A marine expert has hit out at growing shark hysteria after a popular Waikato summer spot was closed following the sighting of a 50-centimetre newborn shark.
Surf lifesavers rushed to the water at Waihi Beach on Saturday after panicked swimmers reported a shark sighting about 1pm.
Further inquiries confirmed a half-metre long shark had been sighted within the flagged swimming zone on the beach. Lifeguards then closed the beach.
Conservation Department marine scientist and shark expert Clinton Duffy described the move as an "over-reaction".
When asked if he thought shark hysteria had gone too far, Duffy said: "If it has come to the point where people are closing beaches for a half metre, a 50cm, shark, then yes it has.
"The general rule of thumb, that is adopted worldwide, is that any shark above 1.8m should be considered potentially dangerous, if you don't know what sort of shark it is.
"When they are getting to around 1.5 to 1.8m long, some of the species are getting big enough to inflict serious injury if they were to bite you."
Duffy initially did not believe that Waihi Beach had been closed due to the sighting of what would have been a baby shark.
"Half a metre, it wouldn't even be able to get its mouth around your kneecap," he said. "It might just be able to bite you on the toe. Half a metre . . . that is newborn. Good grief."
A Waihi Beach Surf Lifesaving Club spokeswoman said they were first alerted to the shark after "some girls came in and started panicking to us about something that was swimming with them".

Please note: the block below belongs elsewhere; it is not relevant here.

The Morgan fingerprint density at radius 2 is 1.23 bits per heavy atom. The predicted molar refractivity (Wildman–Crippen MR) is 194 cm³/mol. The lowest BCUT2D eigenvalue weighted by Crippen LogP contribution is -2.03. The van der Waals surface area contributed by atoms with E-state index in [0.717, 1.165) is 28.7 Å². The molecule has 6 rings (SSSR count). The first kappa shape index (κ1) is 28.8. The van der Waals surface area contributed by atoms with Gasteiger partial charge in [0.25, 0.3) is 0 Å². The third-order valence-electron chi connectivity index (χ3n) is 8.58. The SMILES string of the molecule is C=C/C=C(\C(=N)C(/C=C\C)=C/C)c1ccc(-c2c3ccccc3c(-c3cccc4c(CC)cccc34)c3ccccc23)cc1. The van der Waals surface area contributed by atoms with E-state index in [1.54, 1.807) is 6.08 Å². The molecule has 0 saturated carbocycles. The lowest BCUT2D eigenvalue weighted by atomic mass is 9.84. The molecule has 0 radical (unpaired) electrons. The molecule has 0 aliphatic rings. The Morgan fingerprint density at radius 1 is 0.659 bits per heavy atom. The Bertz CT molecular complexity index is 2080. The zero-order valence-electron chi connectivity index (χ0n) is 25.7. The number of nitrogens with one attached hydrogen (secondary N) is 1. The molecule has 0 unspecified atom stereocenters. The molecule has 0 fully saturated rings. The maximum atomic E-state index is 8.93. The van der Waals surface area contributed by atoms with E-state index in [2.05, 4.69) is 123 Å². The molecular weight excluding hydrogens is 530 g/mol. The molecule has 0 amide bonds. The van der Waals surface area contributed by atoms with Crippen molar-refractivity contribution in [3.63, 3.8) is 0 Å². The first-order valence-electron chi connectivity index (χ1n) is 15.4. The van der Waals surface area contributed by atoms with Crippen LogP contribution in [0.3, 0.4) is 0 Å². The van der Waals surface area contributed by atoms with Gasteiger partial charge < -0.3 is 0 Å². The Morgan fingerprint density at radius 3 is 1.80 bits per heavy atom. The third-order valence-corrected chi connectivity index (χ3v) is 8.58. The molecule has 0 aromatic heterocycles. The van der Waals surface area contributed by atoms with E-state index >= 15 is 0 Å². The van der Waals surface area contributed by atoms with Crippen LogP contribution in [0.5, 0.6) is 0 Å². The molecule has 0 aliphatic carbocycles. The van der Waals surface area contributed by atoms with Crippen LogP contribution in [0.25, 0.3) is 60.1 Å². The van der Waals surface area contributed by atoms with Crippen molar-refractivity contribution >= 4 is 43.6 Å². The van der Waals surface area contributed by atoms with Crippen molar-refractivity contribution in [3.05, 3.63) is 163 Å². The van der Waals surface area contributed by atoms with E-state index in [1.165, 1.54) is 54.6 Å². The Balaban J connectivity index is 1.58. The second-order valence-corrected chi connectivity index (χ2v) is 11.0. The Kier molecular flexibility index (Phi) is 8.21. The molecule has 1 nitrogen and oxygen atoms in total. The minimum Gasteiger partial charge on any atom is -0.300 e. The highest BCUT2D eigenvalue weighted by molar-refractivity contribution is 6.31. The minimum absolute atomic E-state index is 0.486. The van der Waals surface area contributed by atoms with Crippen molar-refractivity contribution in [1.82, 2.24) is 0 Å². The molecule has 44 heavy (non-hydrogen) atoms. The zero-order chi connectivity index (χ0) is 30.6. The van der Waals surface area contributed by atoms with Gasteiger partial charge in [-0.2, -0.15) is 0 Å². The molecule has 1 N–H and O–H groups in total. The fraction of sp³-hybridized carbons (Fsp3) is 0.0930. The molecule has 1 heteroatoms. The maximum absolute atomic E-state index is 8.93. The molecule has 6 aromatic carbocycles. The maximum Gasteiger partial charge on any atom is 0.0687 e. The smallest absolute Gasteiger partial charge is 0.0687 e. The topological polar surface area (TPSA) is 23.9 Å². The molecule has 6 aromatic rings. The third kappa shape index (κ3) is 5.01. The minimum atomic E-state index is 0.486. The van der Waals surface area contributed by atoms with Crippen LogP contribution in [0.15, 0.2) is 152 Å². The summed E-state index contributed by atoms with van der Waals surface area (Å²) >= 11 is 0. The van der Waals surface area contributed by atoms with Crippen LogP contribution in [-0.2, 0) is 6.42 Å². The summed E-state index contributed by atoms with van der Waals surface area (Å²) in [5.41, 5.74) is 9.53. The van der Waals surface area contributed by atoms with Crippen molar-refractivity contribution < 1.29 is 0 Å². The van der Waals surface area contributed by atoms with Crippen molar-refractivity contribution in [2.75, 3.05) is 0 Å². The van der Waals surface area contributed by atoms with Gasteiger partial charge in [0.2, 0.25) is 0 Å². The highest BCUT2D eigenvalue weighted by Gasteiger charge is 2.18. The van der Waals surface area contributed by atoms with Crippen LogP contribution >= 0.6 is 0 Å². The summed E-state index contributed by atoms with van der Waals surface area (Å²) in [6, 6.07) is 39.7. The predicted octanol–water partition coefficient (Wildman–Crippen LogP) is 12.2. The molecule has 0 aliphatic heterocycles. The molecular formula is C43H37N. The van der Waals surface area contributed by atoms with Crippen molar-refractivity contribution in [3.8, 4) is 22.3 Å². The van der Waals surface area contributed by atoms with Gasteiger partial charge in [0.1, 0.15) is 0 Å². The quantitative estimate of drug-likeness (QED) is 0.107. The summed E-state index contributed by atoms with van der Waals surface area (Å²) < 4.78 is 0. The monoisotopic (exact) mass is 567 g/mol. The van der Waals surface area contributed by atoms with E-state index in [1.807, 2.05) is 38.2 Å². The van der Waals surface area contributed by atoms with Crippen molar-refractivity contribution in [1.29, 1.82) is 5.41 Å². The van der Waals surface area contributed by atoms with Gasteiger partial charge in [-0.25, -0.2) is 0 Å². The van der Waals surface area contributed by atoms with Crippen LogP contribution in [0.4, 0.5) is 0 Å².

She said other swimmers told them they had spotted "a baby one [shark] . . . about half a metre long or something like that".
Lifeguards then decided to close the beach, making a series of announcements over a speaker system telling beach-goers to get out of the water. While the shark was "tiny", the decision to close the beach had been made out of fear it could have been accompanied by larger sharks.
"It was a tiny shark, but we just decided to do it just in case it was in a pack," she said.
But Duffy said it was very unlikely that such a small shark would travel in a school with sharks of the size capable of inflicting serious injury or death.
Most sharks formed schools with sharks of a similar size to themselves.
"Most species of sharks that school segregate by size and sex," he said.
"So if that shark was part of a [school], they would all be half a metre long.
"It would be death by 1000 cuts."
Beachgoer Lukas Davidson said about 200 people were at Waihi Beach when lifeguards took the action.
He said people were calm throughout.
"We saw people move out of the water pretty quickly," he said.
"It's a really nice, bright, sunny day, so a lot of families are about . . . there are a lot of young people enjoying the beach. So when it happened, a lot of people moved out of the water pretty quickly."
It is the second time in recent weeks that Waihi Beach has been closed after a shark sighting. Last month there were three reported shark sightings there, with the beach being closed on Christmas Eve when a shark was spotted outside the patrol flags.
Earlier in the week Pauanui Beach, on the Coromandel, was closed after eight to 10 sharks were spotted close to the shoreline.
The beach had been closed twice previously in recent weeks.